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Importance of Tracking Time

At the end of the day, you’re tired but you wonder what you really accomplished. Your “to do” list is largely untouched.

Or you start on a project – planning a party or writing a blog. You want to do a little research. Before you know it three or four hours have passed, and you have not really started your project.

Both examples are where tracking your time can be very valuable.

I have worked with clients who want my help prioritizing and scheduling projects. They have tried this on their own and failed. I hear comments like, “I am a stay-at-home mom. I don’t understand why I can’t get through my project list.”

Let’s look at the above example and what we found when she started tracking her time. At first, I just had her write out what she did during a normal day.

She started her day early and fixed her breakfast and laid out breakfast items for her family. She walked the dogs. She drove one of her daughters to and from school and to events. She did volunteer work. She took her mother to doctor appointments and to any errands she wanted to run. She prepared lunches and supper. She would like to find time to work out or do yoga. She felt it was important to end her day after supper so that she could have quality family time. She can’t understand why she can’t find time to refinish the floor in the basement.

Then I had her lay out her week in half hour time blocks. I had her plot out her upcoming week as she knew it then and plug in her commitments. I pointed out that some of her commitments overlapped and she only had a couple of half hour blocks of time here and there that were free of a commitment. No one could take on another project with that schedule.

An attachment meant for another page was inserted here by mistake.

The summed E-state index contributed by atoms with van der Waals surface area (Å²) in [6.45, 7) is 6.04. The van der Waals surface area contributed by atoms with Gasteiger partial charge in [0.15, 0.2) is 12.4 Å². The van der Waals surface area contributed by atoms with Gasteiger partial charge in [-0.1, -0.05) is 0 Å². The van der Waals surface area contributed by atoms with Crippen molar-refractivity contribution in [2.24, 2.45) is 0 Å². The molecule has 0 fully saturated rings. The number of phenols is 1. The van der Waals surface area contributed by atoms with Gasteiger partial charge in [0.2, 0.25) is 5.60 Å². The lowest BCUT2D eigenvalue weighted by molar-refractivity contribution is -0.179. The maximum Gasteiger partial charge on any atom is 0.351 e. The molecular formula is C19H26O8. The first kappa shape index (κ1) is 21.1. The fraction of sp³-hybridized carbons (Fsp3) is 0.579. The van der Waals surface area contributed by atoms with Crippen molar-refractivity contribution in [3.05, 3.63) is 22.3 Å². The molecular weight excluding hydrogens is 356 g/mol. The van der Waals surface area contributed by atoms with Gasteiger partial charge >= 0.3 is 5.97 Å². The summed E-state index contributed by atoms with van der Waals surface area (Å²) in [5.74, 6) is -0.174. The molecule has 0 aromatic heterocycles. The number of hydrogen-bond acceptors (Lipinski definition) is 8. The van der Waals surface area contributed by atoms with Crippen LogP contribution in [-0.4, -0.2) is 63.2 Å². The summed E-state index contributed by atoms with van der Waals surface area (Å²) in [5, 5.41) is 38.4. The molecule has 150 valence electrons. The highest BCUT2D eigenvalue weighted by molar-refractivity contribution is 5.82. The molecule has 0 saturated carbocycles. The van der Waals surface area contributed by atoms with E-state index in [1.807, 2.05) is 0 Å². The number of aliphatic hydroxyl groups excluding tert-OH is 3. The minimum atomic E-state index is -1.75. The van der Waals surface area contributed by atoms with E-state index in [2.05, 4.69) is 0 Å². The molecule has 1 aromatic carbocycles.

Just seeing on paper what her day looked like, she felt better. She knew that she was not being lazy.

We next talked about priorities and boundaries. She felt her main job was to care for her family and said “yes” to anything they asked. Everyone in her family was used to her agreeing to do anything they asked. She had allowed that to happen.

The family members were just doing what they always had done but now with two children in middle school and one in high school and a mother who had recently moved nearby and needed more assistance the total amount of time that was needed to meet their needs had greatly increased.

We talked about her sitting down with family members and showing them her 30-minute calendar blocks. She could ask her mother to schedule, when possible, all her doctor appointments and errands on one day of the week so things could be coordinated. She could look at car-pooling with some other moms for the one child who needed transportation to school and events. Perhaps even her husband could manage some of the evening events. A family calendar could be posted where everyone puts up what obligations they are committed to attend.

This is just a start. We also talked about how important it was for her to have some time for herself to either exercise or mediate or both.

And that basement floor could be hired out.

Knowing how you spend your time each day helps you to know exactly what you are doing and evaluate what is important to you. Use your time wisely. Taking breaks and looking out for yourself is all part of good time management. Savor your free time – don’t squander it.

If you want help or just some accountability in setting up or working on a time management or other organizational plan join Diane Quintana and me on our Clear Space For You clutter support group.

Jonda S. Beattie, Professional Organizer owner of Time Space Organization, and co-owner of Release, Repurpose, Reorganize. She is based in the Metro-Atlanta area. As presenter, award-winning author, as well as a retired special education teacher she uses her listening skills, problem solving skills, knowledge of different learning techniques, ADHD specialty, and paper management skills to help clients tackle the toughest organizational issues. Jonda does hands on organizing and virtual organizing. For more of Jonda’s tips connect with her on Facebook.

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